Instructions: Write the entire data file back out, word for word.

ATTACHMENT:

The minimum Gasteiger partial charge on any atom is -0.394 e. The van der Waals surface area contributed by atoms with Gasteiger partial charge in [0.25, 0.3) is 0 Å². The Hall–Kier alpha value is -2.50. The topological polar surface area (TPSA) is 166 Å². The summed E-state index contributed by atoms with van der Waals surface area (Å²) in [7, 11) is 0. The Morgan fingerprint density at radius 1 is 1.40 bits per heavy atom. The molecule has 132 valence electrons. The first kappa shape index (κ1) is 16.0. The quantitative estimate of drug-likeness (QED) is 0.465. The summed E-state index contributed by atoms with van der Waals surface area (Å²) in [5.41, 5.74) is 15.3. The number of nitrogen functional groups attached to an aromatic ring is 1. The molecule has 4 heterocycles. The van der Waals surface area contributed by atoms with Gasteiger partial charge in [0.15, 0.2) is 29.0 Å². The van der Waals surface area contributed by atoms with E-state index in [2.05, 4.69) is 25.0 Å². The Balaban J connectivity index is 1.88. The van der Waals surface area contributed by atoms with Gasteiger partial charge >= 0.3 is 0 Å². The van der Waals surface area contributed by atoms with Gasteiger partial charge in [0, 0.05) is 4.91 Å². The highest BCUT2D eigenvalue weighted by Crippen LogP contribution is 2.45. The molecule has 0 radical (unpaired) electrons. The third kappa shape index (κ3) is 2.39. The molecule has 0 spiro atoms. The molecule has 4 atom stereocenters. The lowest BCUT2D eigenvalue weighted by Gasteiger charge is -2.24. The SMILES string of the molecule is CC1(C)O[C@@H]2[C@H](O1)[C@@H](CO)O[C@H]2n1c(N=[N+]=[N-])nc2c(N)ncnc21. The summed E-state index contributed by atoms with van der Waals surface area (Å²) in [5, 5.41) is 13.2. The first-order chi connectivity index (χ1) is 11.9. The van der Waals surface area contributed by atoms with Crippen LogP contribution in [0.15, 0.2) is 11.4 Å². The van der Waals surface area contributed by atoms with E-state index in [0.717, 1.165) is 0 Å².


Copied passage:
The minimum Gasteiger partial charge on any atom is -0.394 e. The van der Waals surface area contributed by atoms with Gasteiger partial charge in [0.25, 0.3) is 0 Å². The Hall–Kier alpha value is -2.50. The topological polar surface area (TPSA) is 166 Å². The summed E-state index contributed by atoms with van der Waals surface area (Å²) in [7, 11) is 0. The Morgan fingerprint density at radius 1 is 1.40 bits per heavy atom. The molecule has 132 valence electrons. The first kappa shape index (κ1) is 16.0. The quantitative estimate of drug-likeness (QED) is 0.465. The summed E-state index contributed by atoms with van der Waals surface area (Å²) in [5.41, 5.74) is 15.3. The number of nitrogen functional groups attached to an aromatic ring is 1. The molecule has 4 heterocycles. The van der Waals surface area contributed by atoms with Gasteiger partial charge in [0.15, 0.2) is 29.0 Å². The van der Waals surface area contributed by atoms with E-state index in [2.05, 4.69) is 25.0 Å². The Balaban J connectivity index is 1.88. The van der Waals surface area contributed by atoms with Gasteiger partial charge >= 0.3 is 0 Å². The van der Waals surface area contributed by atoms with Gasteiger partial charge in [0, 0.05) is 4.91 Å². The highest BCUT2D eigenvalue weighted by Crippen LogP contribution is 2.45. The molecule has 0 radical (unpaired) electrons. The third kappa shape index (κ3) is 2.39. The molecule has 0 spiro atoms. The molecule has 4 atom stereocenters. The lowest BCUT2D eigenvalue weighted by Gasteiger charge is -2.24. The SMILES string of the molecule is CC1(C)O[C@@H]2[C@H](O1)[C@@H](CO)O[C@H]2n1c(N=[N+]=[N-])nc2c(N)ncnc21. The summed E-state index contributed by atoms with van der Waals surface area (Å²) in [5, 5.41) is 13.2. The first-order chi connectivity index (χ1) is 11.9. The van der Waals surface area contributed by atoms with Crippen LogP contribution in [0.15, 0.2) is 11.4 Å². The van der Waals surface area contributed by atoms with E-state index in [0.717, 1.165) is 0 Å².